Proteins are a type of macromolecules that perform important functions within the body. Characterizing the structure of a given protein is often a requisite step in discovery of its particular function. Some diseases cause mutations in certain proteins which can cause "misfolding" and lead to disfunction. Therefore, knowing the structure of a protein can lead to a better understanding of the causes of these diseases and inform intelligent drug design to combat them. In our lab we use the software REDCRAFT to fold proteins from Residual Dipolar Couplings (RDCs) to study their structures. Our approach utilizes only 2% of the experimental data required for traditional methods of structure determination while reducing the computational requirement of protein folding problem to a polynomial time complexity.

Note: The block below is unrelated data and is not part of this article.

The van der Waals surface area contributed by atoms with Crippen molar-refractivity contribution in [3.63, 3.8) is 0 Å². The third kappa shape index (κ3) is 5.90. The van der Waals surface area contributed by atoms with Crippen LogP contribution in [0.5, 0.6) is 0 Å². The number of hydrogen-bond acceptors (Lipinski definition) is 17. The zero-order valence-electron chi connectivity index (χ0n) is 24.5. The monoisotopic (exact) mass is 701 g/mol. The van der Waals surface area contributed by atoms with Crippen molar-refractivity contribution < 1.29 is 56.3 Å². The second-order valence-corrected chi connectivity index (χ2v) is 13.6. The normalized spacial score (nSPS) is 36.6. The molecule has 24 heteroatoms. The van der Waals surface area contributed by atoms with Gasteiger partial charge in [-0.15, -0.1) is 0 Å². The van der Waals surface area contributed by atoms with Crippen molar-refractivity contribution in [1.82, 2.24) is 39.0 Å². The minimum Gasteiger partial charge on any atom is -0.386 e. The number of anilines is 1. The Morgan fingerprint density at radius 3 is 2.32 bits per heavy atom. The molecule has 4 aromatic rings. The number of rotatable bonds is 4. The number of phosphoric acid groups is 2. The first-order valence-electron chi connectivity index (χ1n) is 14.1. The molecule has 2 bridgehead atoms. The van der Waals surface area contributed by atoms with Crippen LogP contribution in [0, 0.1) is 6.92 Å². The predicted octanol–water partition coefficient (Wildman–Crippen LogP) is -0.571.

- Casey A. Cole, D. Ishimaru, M. Hennig, H. Valafar. (2016). Structure Calculation of α,Α/β, β Proteins From Residual Dipolar Coupling Data Using Redcraft. In: H. R. Arabnia, Q. N. Tran (Eds.), Emerging Trends in Applications and Infrastructures for Computational Biology, Bioinformatics, and Systems Biology. Morgan Kaufmann, Imprint of Elsevier, Cambridge, MA, pp. 73–88
- Simin, M., Irausquin, S., Cole, C. A., Valafar, H. (2014). Improvements to REDCRAFT: a software tool for simultaneous characterization of protein backbone structure and dynamics from residual dipolar couplings. Journal of Biomolecular NMR. http://doi.org/10.1007/s10858-014-9871-x, PMID: 25403759